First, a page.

Homily For 5th Sunday Of Lent, Year C

Christ Frees Us From Our Sinful Past

Rdgs: (1st: Is 43, 16-21; Ps 125; 2nd: Phil 3, 8-14; Gos: Jn 8, 1-11)

This brief reflection was written by Rev. Fr. Njoku Canice Chukwuemeka, C.S.Sp. He is a Catholic Priest and a Member of the Congregation of the Holy Ghost Fathers and Brothers (Spiritans). He is currently working at the Sanctuario del Espiritu Santo, en Dorado, Puerto Rico, del Internacional Grupo Espiritano De Puerto Rico – Republica Dominicana. For more details and comments contact him on: canice_c_njoku@yahoo.com, canicechukwuemeka@gmail.com.

Today is the fifth Sunday of Lent. Gradually, we are coming close to the end of Lent. On the other hand we are getting close to, the paschal feast. In order words, we are gradually moving away from the zone of suffering to the zone of glory and comfort. Hence, all the readings of this Sunday give us hope, and paint a picture of a very bright future for us.

In the first reading, God tells us of the new things he has started doing among us and for us. He is restoring our hope, and giving us every reason to continue living. This means that in spite of the difficulties of this present moment and season, the Lord will put a smile on our faces soon. Surely, he will do this because: “Weeping may endure at night but joy comes in the morning” (Ps 30, 5). So, there is hope because we are approaching our morning. Hence, we must be positive about the future as we approach the Paschal. This is because very soon, God is ready to fulfill his promises to us.

In our second reading, Paul tells us that he decided to count everything as a loss for the sake of Christ. This was in order to gain the future glory to be revealed in Christ. He understood the worth of the new life offered by God in Christ. He knew that: “The glory of the latter shall be greater than that of the former” (Haggai 2, 9).  Paul saw all these revealed to him. So, he remained resolute in his faith. He did this even to the point of “reproducing Christ’s death in himself. This same promise must sustain us to the end.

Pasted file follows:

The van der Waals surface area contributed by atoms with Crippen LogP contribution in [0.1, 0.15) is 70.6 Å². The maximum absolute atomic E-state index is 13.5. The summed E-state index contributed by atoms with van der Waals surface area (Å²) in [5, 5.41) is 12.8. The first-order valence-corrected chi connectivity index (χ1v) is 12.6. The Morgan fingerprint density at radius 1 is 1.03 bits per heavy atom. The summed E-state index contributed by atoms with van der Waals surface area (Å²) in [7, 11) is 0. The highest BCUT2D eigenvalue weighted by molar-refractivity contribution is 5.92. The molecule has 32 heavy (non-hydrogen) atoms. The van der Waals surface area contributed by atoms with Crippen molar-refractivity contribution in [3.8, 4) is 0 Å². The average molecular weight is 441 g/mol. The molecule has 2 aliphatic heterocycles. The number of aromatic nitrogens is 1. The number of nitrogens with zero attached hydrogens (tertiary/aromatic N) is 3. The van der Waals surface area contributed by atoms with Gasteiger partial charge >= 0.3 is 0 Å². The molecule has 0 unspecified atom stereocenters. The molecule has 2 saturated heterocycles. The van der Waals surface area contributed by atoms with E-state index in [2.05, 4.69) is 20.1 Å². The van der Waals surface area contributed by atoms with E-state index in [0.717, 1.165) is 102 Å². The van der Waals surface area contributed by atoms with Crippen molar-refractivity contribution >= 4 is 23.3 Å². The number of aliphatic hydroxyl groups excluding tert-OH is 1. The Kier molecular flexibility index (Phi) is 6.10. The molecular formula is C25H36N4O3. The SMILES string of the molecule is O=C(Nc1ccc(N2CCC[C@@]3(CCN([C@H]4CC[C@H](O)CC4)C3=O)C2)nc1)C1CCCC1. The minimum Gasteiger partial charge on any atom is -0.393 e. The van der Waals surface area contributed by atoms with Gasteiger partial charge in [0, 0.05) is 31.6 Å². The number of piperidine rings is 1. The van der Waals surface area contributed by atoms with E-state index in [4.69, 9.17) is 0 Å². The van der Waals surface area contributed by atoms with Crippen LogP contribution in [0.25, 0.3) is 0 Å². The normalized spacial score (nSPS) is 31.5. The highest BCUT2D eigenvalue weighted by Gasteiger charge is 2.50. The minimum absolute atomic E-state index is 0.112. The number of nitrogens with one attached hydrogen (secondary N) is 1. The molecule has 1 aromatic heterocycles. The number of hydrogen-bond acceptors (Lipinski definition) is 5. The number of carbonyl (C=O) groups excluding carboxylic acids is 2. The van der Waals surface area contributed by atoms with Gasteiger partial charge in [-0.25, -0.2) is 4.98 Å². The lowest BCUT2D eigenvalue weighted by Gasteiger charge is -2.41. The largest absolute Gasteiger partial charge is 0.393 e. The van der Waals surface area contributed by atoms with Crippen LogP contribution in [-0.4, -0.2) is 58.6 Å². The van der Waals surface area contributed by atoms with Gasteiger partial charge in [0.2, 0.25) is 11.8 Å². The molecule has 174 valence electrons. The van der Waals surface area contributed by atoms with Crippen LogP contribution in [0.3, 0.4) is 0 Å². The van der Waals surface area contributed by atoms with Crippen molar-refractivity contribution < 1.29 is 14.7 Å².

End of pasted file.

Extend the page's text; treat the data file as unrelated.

In today’s Gospel, the Pharisees brought an adulterous woman to Christ. They thought that Christ will condemn her immediately. They thought he will give them the permission to go ahead and stone the woman to death. However, they were wrong, because Christ came to save and not to condemn. They were wrong because the ways and thoughts of Christ are different from theirs. So, instead of condemning her, Jesus restored her life, and offered her a new chance to live. He simply told her: “Go and sin no more.”

Like this woman, Jesus is always giving us new opportunities in spite of our weaknesses. He knows how vulnerable we are to sin. He knows the forces we contend with everyday in our life and society. His mission is to save us from all our personal sins and accusations. It is not to condemn us. This is why he says: “…I have come that they may have life and have it in full” (Jn 10, 10).

Today, we should be encouraged by these words of Jesus “Neither do I condemn you.” The complete forgiveness of Christ is incredible. When he says these words to us, he means them. He means that our negative past is dead and extinguished like a candle. So Christ will always fill us with laughter and Joy. This is what he will complete for us soon through his death and resurrection.

Finally, as we approach the glorious season of Easter, the Lord equally says to us: “Go and sin no more.” This is an injunction we must believe and put in to practice. He promises us a better future and a share in his glory if we remain faithful to this command. Therefore, we must constantly run to Jesus irrespective of our situation. This is because he is ever ready to acquit us of all the charges against us. So, let us shout for joy: “What marvels the Lord worked for us, indeed we were glad!”

Peace be with you!

Maranatha!!

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